Kevin Abbott reading
The back page of the NYTBR had a piece this week on the problem of keeping books.
How do you decide what to keep and what to discard, especially in the era of Internet? Why keep what is on the Internet for the asking?
It's a constant concern of ours, wondering if the floors and walls of a 90 year old house can take such abuse. My husband has many thousands of scholarly books that he probably will never open again. And I, well I have my stuff. Like the poetry collection I accumulated when I thought I might write poetry. Or the quilting books from when I took that up. Or the ones on jazz, cookbooks, criticism, artbooks. And the fiction. Mostly the fiction.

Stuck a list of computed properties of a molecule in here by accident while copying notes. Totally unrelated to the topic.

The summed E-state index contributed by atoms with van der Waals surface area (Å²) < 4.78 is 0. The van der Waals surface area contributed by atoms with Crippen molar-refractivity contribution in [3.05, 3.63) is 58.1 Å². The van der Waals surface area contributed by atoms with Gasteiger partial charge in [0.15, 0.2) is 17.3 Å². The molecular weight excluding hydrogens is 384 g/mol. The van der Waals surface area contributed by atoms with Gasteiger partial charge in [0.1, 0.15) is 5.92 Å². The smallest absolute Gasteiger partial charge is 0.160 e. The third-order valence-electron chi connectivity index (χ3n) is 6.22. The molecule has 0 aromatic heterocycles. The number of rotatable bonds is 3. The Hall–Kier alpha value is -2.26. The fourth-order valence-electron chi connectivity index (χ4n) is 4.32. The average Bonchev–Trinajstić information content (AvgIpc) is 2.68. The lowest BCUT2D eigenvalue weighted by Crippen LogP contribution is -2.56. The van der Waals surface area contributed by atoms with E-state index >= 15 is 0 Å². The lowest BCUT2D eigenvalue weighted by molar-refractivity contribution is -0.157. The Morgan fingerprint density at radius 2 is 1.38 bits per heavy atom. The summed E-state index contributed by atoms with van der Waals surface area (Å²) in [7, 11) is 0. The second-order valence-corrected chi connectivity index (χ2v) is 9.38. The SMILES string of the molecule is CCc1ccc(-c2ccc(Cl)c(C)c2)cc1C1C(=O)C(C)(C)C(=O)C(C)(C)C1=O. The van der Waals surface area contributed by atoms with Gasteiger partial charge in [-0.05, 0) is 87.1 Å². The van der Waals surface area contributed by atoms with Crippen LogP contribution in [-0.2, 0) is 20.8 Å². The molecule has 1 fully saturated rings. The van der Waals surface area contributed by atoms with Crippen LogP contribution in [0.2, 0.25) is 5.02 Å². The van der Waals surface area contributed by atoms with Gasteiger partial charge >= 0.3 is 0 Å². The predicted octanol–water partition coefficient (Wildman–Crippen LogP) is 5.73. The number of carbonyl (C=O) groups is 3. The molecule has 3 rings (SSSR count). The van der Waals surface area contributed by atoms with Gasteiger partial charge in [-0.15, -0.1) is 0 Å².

I have the proverbial TBR pile, which threatens to bring down our bedroom and several other storage areas. The largest category I keep are the books I love, but will probably never read again. At 35, I could tell myself I would reread Richard Ford, Russell Banks, Josephine Tey, Margaret Millar.
Do I hang on to a tattered copy of The Scarlet Letter from high school? The travel books from the places we've been? Do I define myself by the books I own?
How do you determine what to keep and what to pass on to the used book sale ? Do you have inviolate collections that you would never part with, a second group that might need weeding, a third group that you just feel no affinity for and would toss in a second should the energy arrive?
Or do you just keep buying without much thought to any of this. Ah, youth.